Human Study Arm
Forty adult volunteer subjects, 24 men and 16 women, were included in this study (). Ages ranged from 34 to 73 years with an average age of 54 years. All subjects were hypercholesterolemic by standards of the American Heart Association. All subjects had triglyceride levels less than 400 mg/dl, making the calculation of LDL levels reliable. Pure tone thresholds were measured and averaged for the right and left ears. These values were then averaged to yield a combined ear average over all frequencies tested. By analyzing the range of values, it can be observed that the combined ear average pure tone thresholds varied from normal hearing to a moderate sensorineural hearing loss (). The number of DPOAEs present at each frequency was also averaged for the right and left ears and then combined to yield a combined ear average DPOAE for each subject tested ().
Average values, standard error of the mean, and ranges for age in years, serum total cholesterol, low-density lipoprotein cholesterol, high-density lipoprotein cholesterol, and triglycerides in milligrams per deciliter for the human subjectsa
TABLE 2 Average values with standard error of the mean and ranges of the combined ear average pure tone thresholds (decibel sound pressure level) and the combined ear average distortion product otoacoustic emissions (number of positive responses over frequency (more ...)
Human Pure Tone Thresholds
For the statistical analysis, multiple linear regression was performed using the combined ear average pure tone threshold as the dependent variable with age, sex, HDL, LDL, and triglycerides as the predictor variables. Age, sex, and triglyceride level were all found to have a statistically significant effect on the pure tone threshold (). Higher triglycerides, older age, and male sex were all associated with higher thresholds. Importantly, LDL and HDL levels did not demonstrate statistically significant effects.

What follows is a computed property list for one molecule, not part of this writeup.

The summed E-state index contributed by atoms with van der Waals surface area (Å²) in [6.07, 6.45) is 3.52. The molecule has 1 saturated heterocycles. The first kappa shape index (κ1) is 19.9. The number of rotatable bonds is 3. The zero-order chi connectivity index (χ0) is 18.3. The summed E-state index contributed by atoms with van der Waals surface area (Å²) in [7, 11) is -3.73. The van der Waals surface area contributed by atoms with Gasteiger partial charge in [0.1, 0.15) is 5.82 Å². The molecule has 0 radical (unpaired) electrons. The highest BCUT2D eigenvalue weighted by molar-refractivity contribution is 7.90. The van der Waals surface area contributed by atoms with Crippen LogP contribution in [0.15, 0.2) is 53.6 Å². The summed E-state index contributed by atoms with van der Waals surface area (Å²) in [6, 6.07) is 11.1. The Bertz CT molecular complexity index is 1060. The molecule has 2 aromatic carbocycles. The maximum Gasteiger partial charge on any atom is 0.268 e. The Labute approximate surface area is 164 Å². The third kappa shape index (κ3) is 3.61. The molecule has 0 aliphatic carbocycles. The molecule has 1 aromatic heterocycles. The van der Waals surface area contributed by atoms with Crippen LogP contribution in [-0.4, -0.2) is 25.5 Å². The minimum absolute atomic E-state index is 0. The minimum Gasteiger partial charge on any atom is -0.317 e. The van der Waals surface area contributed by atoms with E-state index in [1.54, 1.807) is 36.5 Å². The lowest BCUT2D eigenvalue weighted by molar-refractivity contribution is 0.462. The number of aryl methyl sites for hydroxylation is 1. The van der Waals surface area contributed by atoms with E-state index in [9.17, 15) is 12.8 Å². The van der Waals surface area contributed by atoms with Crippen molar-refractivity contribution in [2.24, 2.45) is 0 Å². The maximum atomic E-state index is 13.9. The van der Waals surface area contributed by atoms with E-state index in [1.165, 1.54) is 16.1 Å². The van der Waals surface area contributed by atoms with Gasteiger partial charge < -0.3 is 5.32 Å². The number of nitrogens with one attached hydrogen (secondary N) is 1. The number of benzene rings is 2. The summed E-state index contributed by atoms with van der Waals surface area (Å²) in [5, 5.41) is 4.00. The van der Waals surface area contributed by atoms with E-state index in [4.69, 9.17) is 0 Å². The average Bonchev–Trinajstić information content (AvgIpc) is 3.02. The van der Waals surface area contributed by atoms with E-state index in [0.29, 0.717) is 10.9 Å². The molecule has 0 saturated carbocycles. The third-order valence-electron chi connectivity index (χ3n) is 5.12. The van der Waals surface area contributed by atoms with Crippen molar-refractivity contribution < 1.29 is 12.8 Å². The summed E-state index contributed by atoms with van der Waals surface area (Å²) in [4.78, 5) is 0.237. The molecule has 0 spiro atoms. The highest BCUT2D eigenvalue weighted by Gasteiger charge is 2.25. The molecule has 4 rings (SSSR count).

Calculated B coefficients, beta values, and p values of the individual explanatory variables on the dependent variables average pure tone thresholds and average distortion product otoacoustic emissionsa
To verify our findings and rule out other subtle associations, we broke down our data and analyzed various subgroups. Multiple linear regression analyses were then performed separately for the dependent variables right ear average pure tone threshold and left ear average pure tone threshold using the same predictor variables of age, sex, LDL, HDL, and triglycerides. Again, age, sex, and triglyceride levels were found to be statistically significant with p values < 0.05, whereas LDL and HDL levels were not statistically significant. We then studied each frequency separately for each ear. For the right ear, age was a statistically significant predictor at all frequencies tested, sex was a statistically significant predictor between the frequencies 2 and 8 kHz, and triglyceride level was a statistically significant predictor at all frequencies except 500 Hz. For the left ear, age was a statistically significant predictor for the frequencies 1 to 8 kHz, sex was a statistically significant predictor at 3 to 6 kHz, and triglyceride level was a statistically significant predictor at 4 to 8 kHz. LDL and HDL levels were not statistically significant predictors for pure tone thresholds for any frequency in either ear.
An estimate of the clinical significance of the association between triglycerides and pure tone thresholds was made by calculating age- and sex-adjusted audiograms for each of the 40 patients. This was done according to the United States Department of Labor Occupational Health and Safety guidelines (www.osha.gov
, 1910.95 App F, subpart G). On the basis of these correction tables, we adjusted each patient’s thresholds by subtracting median thresholds for the appropriate age, sex, and frequency from each subject’s threshold. We then added this value to the mean thresholds of a 40-year-old man to get representative “average” thresholds. We then plotted average audiograms from the top 20 patients with “very high” triglyceride values and the bottom 20 patients with “less high” triglyceride values ().
FIG. 1 Age- and sex-adjusted audiograms for the human study arm. The 20 patients with the highest triglycerides (very high: 272 ± 7 mg/dl) are compared with the 20 patients with the lower triglycerides (less high: 141 ± 11 mg/dl). Patients with (more ...)
These simulated audiograms demonstrated that patients with very high triglycerides had slightly worse pure tone thresholds than those with less high triglycerides, and that these differences were greater at high frequencies compared with low frequencies. At 4 kHz, the differences between the two groups were approximately 6 dB; and at 6 kHz, they were approximately 12 dB. It should be noted that although this figure can be used to visualize the clinical significance of the triglyceride effect, these curves only represent corrected means from two groups of patients. In contrast, the regression analysis performed earlier is more sensitive at detecting associations between variables because patients at the extremes are not averaged with those in the middle of the range.